When the young men returned from tours of duty with the Thai military, they often engaged in matches for sport and fun. Older soldiers, being survivors of many battles and hand-to-hand confrontations, became “Kroo Muay” – instructors and teachers. A local fighter from each province, town and village who showed promise in the sport would garner the respect and support of the local inhabitants. The love of the sport and importance of an effective defense system for the kingdom made Muay Thai a vital part of the Thai culture for the next 500 years as the skills were passed through the generations.

Muay Thai is referred to as “The Art of Eight Limbs”; and using eight points of contact the body mimics weapons of war. The hands become the sword and dagger; the shins and forearms were hardened in training to act as armor against blows, and the elbow to fell opponents like a heavy mace or hammer; the legs and knees became the axe and staff. The body operated as one unit. The knees and elbows constantly searching and testing for an opening while grappling and trying to spin an enemy to the ground for the kill.

The King of Thailand is an avid fan of Muay Thai. Since being crowned its popularity has grown more than in any other era in history.

The Sukhothai Era

In 1238 (Buddhist years), the first Thai army was created in the northern city of Sukhothai, Siam being its capital. The recorded history shows that a need to defend the capital city was spawned by many wars being fought between neighbouring tribes and kingdoms. The Siamese army was created to protect the government and its inhabitants within the city and surrounding villages. Soldiers were taught hand-to-hand combat and how to use weapons, as well as how to use the entire body as a weapon. Their training is what eventually evolved into Muay Thai and Krabi Krabong.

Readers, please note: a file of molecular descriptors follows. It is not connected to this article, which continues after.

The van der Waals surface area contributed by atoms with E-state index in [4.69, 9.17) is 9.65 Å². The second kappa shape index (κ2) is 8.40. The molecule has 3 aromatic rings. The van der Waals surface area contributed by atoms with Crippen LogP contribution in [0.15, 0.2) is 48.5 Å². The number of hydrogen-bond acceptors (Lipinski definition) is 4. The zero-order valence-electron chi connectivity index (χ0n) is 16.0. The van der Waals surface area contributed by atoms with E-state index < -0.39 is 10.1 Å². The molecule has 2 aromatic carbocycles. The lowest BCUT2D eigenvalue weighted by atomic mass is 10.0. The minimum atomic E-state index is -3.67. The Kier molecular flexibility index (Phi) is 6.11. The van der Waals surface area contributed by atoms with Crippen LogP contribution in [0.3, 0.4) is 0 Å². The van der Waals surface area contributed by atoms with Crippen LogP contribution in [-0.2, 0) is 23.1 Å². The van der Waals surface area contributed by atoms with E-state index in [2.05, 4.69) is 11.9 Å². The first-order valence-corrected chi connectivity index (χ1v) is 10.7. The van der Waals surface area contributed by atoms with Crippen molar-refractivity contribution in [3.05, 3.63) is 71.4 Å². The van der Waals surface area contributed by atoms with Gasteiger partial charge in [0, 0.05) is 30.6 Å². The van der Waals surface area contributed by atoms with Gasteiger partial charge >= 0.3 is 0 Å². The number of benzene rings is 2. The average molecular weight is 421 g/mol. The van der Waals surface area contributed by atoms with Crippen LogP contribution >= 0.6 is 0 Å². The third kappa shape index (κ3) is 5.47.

Learning the military arts or “Muay Thai” became engrained in the culture of the early Siamese people. With the constant threat of war, training centers slowly began to appear throughout the kingdom. These were the first Muay Thai camps. Young men practiced the art form for various reasons: self-defense, exercise, discipline; monks even instructed at many Buddhist temples, passing down knowledge and history from one generation to the next.

As Muay Thai became popular with the poor and common people, it also became a required staple for the high-class and royalty. The two sons of King Phokhun Sri In Tharatit, the first King of Sukhothai, were sent to learn at the Samakorn training center. The common idea was that good warriors made brave leaders and this would prepare them as future rulers of the kingdom.

Phokhun Ram Khamhaeng university is named after the writer of the first ancient text of Muay Thai. It is located in Bangkok along with the Sport Authority of Thailand.

The Krungsri Ayutthaya Era

With many wars being fought between the developing countries of Thailand, Burma (Myanmar) and Cambodia, the development of large armies became necessary to protect and ensure the survival of the Thai kingdom. Young men were trained in warfare at training centers throughout the country, devoting themselves to learning hand-to-hand combat, the sword, staff and stick (“Krabi Krabong”). Phudaisawan Center for swords and pole arms became the most famous of the these training centers and was considered to be the eras equivalent of a college or university education.

The Era of King Naresuan

King Naresuan loved Muay Thai and fighting competitions. He would eventually become a Muay Thai legend, calling upon the men who had been beaten and displaced by the Burmese warriors to become scouts and jungle warfare soldiers that would eventually liberate Thailand from it’s Burmese occupants around 1600.

The Era of King Narai

During this era Muay Thai became a national sport, developing the fundamental traditions that would remain the same for the next 400 years. The Mongkong (headband) and pa-pra-jiat (armband) were both introduced and the first “ring” was made by laying a rope on the ground in a square or circle as a designated fighting area.

The fighters used hemp ropes and threads as hand coverings which wrapped around the hands and forearms. A thick, starchy liquid would sometimes be used to bind the threads and make the striking surface harder. Now, 400 years later, TWINS is Thailand’s #1 Muay Thai equipment manufacturer.